Hydraulic Propulsion AND Generator

Discussion in 'Diesel Engines' started by nkurb, Dec 24, 2013.

  1. Adler
    Joined: Jan 2010
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    Location: PIRAEUS - GREECE

    Adler Senior Member

    Info

    There is no difficult point on that system.

    1. The Engine runs stabilized at 1500rpm. The speed Governor is a 1724
    Woodward applied on fuel pump BOSCH P7100.
    You don't have difficult points in Engine's Speed regulation when the
    delivery torque load is twisted because of Electrical or Hydraulic energy
    absorption.
    That is done Automatically [Auto speed feed back magnetic sensor on
    Engine's flywheel] from 1724 Woodward Governor.
    2. The System produces independently Electric and Hydraulic Power.
    3. You can choose to absorb more Hydraulic Power than Electric and/or the
    opposite.
    4. The engagement of hydraulics or electric is activated independently.
    5. The system blocked only at the top of the engine's Effective Power.
    6. The stabilized engine could be built on a sound sealed canopy to have
    remarkable decrease of noise pollution.
    7. The stabilized on speed engine produces lower emmisions and has higher
    range between maintenance services of moving parts, on a basis of
    torque respond due to an Engine's speed that kept constant and
    stabilized at 1500rpm.
    On that area of speed the engine has the best efficiency on torque
    delivery and a significant fuel economy if you compare to an in-line
    on propeller shaft propulsion engine that regulates its speed with
    respect to applied propeller's load at a constant basis of fuel flow
    that defined and depended to the position of fuel pump's lever manually.

    Of course that smooth system based on a different concept than this thread purpose but I had referred that variety when started to report on this power management option ; pointed as "near" to the proposed.

    Thank you for your time to see my thoughts/design.
     
  2. gonzo
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    gonzo Senior Member

    None of those calculations are taking into account the extra power losses inherent of a hydraulic system. For heavy loads, like a winch or capstan, the fact that they can't be overloaded because the pressure relief valve opens, makes it a viable option.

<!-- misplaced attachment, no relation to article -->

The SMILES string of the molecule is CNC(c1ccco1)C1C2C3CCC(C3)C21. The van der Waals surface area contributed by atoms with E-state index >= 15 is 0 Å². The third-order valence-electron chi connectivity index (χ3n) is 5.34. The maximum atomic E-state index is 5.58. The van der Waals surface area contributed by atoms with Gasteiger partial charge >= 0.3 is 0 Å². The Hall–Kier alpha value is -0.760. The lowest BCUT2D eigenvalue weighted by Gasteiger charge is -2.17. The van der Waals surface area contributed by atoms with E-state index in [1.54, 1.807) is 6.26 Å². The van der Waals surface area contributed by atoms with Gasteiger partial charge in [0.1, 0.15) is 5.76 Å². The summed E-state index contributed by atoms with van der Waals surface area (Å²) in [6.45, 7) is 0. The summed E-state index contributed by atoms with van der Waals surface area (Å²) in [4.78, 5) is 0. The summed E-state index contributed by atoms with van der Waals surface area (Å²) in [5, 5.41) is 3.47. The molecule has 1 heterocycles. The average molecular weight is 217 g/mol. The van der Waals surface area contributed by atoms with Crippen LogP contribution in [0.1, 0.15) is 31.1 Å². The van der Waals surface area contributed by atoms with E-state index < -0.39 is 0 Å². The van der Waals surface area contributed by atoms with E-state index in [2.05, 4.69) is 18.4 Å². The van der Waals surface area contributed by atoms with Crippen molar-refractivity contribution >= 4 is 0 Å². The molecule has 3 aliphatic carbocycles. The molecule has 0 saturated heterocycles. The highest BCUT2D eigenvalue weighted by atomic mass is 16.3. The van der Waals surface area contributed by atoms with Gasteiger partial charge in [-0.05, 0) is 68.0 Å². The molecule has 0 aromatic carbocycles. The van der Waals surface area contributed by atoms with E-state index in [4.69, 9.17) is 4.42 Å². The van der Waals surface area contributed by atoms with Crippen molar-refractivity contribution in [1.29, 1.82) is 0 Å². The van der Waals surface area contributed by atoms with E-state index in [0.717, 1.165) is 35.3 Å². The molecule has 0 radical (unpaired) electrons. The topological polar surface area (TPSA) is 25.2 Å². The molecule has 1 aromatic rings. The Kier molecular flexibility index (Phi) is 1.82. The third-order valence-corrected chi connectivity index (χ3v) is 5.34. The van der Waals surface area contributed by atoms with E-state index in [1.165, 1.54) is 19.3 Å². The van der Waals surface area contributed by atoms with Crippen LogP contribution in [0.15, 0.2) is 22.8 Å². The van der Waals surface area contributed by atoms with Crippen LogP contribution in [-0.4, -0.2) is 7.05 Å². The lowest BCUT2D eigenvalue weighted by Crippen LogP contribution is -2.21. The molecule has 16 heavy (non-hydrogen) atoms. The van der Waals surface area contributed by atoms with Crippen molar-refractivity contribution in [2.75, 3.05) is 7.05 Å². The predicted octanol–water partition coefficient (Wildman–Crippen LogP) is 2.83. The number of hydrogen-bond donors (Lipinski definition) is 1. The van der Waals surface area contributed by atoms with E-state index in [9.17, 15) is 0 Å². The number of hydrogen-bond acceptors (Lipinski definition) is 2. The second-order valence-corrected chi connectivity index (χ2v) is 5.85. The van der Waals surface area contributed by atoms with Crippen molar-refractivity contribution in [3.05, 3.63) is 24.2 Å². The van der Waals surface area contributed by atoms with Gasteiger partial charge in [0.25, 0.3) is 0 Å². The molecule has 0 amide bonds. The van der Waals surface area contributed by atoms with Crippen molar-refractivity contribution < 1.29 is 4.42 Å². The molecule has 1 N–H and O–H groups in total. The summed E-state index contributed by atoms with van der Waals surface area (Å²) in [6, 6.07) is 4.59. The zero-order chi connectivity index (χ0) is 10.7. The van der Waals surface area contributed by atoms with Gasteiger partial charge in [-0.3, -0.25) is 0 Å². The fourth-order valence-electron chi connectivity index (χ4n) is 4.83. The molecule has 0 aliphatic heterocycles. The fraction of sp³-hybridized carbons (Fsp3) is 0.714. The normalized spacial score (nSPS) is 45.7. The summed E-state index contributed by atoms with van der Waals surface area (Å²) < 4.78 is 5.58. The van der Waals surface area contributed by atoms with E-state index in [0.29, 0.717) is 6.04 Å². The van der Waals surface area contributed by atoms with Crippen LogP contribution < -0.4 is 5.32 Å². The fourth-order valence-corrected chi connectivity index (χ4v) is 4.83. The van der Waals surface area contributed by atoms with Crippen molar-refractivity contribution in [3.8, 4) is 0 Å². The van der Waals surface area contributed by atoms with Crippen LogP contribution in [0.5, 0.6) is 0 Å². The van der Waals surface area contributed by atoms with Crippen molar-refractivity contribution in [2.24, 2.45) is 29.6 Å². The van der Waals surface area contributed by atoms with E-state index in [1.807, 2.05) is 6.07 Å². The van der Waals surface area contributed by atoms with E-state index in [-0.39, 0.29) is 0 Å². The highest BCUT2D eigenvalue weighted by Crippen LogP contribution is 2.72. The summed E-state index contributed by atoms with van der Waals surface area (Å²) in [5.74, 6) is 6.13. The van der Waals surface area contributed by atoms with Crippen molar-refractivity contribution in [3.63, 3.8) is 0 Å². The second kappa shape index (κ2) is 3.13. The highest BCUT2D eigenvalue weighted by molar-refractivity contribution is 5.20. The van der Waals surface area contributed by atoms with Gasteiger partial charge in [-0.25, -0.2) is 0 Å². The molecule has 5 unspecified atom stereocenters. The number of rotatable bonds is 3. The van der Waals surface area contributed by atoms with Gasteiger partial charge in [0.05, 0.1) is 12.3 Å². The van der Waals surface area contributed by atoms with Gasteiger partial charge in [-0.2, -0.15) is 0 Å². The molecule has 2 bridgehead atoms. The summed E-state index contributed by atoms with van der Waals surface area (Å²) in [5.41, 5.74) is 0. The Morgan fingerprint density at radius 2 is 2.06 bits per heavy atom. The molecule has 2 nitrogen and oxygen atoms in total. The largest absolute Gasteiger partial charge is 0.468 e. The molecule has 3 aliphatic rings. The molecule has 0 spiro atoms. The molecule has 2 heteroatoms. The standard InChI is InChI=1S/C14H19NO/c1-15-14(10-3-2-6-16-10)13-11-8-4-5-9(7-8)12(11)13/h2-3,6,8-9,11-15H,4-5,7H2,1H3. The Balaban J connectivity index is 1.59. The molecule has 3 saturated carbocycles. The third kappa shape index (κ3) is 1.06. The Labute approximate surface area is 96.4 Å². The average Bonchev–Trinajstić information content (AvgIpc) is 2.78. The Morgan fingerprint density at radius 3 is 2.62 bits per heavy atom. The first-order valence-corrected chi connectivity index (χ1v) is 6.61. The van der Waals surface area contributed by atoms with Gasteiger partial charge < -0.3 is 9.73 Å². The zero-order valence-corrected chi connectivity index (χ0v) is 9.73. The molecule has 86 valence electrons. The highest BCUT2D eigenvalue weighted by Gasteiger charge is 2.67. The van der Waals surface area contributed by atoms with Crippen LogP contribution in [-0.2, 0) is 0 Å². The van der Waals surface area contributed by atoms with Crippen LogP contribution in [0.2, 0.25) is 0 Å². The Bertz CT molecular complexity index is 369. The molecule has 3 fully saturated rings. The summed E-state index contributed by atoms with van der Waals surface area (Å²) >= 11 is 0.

3. Adler
    Joined: Jan 2010
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    Location: PIRAEUS - GREECE

    Adler Senior Member

    Info

    Thanks for your comments/notes Gonzo,
    So you give me a chance to provide details

    This system is not work like that on the cases you referred.
    For such cases are installed variable flow piston pumps as you
    can see on the first two photos (Sauer-Danfoss pumps or Parker-Eaton).
    The control hardware reacts by quite different ["differential sence of flow control"] way.
    When the working torque load of a winch or capstan
    is increased the unit reduces the flow by a proportional
    swift of the pistons' driving stroke_plate angle at a lower position
    [working piston stroke inclination]
    and the pressure could be achieved a significant increased level
    keeping the power on steady state.
    On that cases the safety valves are configurated to
    "shock apparatus_mode" and not to "relief_mode"
    to protect the ship and the hunging load.
    The lift attendants could be involved in two Stages.
    1. Activate Orders = Heave_Stop_Take Down
    2. Regulate the differential sensitivity of the System power reaction
    at a way of how fast should be a reaction be dropped at speed
    and increased on pressure [torque].
    On the other hand the efficiency of the closed loop piston pumps
    are never less than 93% under worst conditions of temp/pressure.

    Finally you have a given/steady rate of efficiency in any condition
    of load at heavy seas.
     
  4. gonzo
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    gonzo Senior Member

    According to your data, the overall loss would not be more than 7%. I'll do some calculations on fuel consumption.
     
  5. WestVanHan
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    WestVanHan Not a Senior Member

    I looked into hydraulic drives (along with diesel electric) a few years ago and IIRC the most efficient system was 90% at the pump,93% at the motor (very high pressure) and with line and valving losses was about 75% overall. Just to drive a genset with more losses.

    Nkurb why not have a DC genset running a Kubota 330 single cylinder- small, quiet,cheap if DIY,will last forever, and sips the fuel...and harvest the heat as well.
     
  6. nkurb
    Joined: Dec 2013
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    nkurb Junior Member

    My main question regarding having a second diesel dedicated for power would 'is it worth the extra cost, maintenance, etc. vs. Hydraulic system and generator'.

    It basically comes down to what is cheaper and more easy to maintain:

    1. Single engine with hydraulic propulsion and hydraulic generator.